Far from the familiar flurry that comes upon us as we prepare for move-in, this August, our community is spread all over the world taking online classes and gap semesters. We are all united in a state of crisis against a common enemy, yet its impact on each of us is far from equal. I have spent the better part of this year wistfully pining for the past we left and begrudging the four-year college experience that had been stolen away by politics and our country’s collective failure to mitigate the epidemic. The darkest points of the tunnel only seem to grow darker. The last light behind is too far away to turn back to, and the one that should be ahead is nowhere to be found. I envision myself holding a candle that is weak but alive, a representation of my ever-present hope in humanity, our country, and science to illuminate the light ahead.
As you read this, I encourage you to envision with me the future when our paths are finally lit, and the end of the journey is near. I see the collective return of the consortium with a snow-capped Mount Baldy as our backdrop. A campus that is cautious but optimistic, thrumming with the energy of eight thousand young adults reunited. We welcome ourselves back to the safe, familiar, and supportive community from which we were displaced. Maybe this time when we say, “Text me and we’ll grab a meal,” we will mean it and make it happen.
Claremont is the unfamiliar college town, seven thousand miles away from where I grew up, where I ultimately found a home away from home. I appreciated many things at school, but by my perfectionist nature, I always sought for more. “Why isn’t the ramen at Menkoi-Ya more authentic?” “Why is the beach fifty, traffic-filled miles away?” “Why is good boba so difficult to find within walking distance?” However, all this time I spent shuffling along the dark tunnel, I could not help but miss the simplest things I never thought would disappear. I know this period has been an emotional rollercoaster for many. Whatever you are personally going through, feel no shame in having bad days, even if you are already better off than others. Feel no guilt in taking time for yourself, even if you are taking a lighter load and committing to less than you normally would. Lastly, feel no pressure to be your usual bubbly, optimistic self, even if it is what everyone else expects of you. We are all facing our own internal battles, bloodied and scarred from loneliness, unfamiliarity, and distance. Instead, look for what sparks your little candle and inspires you to live for something more.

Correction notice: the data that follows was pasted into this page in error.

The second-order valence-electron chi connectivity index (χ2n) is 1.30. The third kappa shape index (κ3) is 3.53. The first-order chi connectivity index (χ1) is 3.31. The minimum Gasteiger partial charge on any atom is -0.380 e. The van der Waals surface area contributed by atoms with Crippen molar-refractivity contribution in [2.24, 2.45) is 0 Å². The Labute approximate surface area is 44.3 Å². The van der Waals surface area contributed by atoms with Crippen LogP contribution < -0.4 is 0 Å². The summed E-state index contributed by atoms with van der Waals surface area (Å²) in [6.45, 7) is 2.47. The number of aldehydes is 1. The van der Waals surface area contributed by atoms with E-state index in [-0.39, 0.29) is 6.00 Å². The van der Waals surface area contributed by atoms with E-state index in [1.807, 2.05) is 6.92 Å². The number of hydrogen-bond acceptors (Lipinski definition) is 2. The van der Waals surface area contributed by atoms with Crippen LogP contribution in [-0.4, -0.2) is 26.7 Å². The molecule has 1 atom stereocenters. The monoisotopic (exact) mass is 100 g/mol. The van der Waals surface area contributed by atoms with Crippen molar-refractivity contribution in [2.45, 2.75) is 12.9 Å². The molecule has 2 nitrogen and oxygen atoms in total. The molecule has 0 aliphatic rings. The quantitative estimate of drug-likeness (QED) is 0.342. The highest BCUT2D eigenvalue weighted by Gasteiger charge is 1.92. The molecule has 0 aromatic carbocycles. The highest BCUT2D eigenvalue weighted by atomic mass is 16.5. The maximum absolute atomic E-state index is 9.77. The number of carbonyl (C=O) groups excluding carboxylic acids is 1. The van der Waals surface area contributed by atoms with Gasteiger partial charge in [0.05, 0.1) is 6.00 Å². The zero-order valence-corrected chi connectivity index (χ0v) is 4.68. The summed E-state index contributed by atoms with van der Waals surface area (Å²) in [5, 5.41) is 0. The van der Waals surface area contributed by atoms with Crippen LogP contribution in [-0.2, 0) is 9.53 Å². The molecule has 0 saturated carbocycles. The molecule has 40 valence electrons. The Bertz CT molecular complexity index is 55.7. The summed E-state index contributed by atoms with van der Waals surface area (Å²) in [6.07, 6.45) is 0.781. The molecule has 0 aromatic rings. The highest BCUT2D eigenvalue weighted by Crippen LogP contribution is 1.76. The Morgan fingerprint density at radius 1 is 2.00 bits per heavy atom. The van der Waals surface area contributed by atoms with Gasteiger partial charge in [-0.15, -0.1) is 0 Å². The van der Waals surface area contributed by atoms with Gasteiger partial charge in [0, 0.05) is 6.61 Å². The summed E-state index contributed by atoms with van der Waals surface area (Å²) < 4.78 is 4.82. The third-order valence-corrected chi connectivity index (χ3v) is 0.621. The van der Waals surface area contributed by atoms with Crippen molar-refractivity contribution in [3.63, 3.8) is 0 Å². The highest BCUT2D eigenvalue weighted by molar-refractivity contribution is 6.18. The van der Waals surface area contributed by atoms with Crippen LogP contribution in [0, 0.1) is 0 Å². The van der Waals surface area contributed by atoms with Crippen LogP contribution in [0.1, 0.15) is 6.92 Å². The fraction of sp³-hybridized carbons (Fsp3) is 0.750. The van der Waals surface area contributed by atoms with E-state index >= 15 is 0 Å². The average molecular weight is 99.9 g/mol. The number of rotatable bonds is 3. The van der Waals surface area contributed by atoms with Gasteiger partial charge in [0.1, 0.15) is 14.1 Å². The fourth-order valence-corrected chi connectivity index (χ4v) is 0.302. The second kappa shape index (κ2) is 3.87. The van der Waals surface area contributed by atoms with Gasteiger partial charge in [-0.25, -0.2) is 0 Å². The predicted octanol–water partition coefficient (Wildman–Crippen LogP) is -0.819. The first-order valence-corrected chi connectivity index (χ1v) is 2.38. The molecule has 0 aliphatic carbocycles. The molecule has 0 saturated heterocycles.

So, when times get difficult and the tunnel is dark and cold, picture our return. Think of it clear as day, with the finer details in mind. From the brisk winter breeze to the warm glow of Ath Tea; from Sunday brunches at Frank to the uncomplicated process of picking a ramen spot in the village for date night; from emerging from Poppa after a long afternoon to the magnificent view of the sunset hitting the Cube – this future is ours to will to reality.
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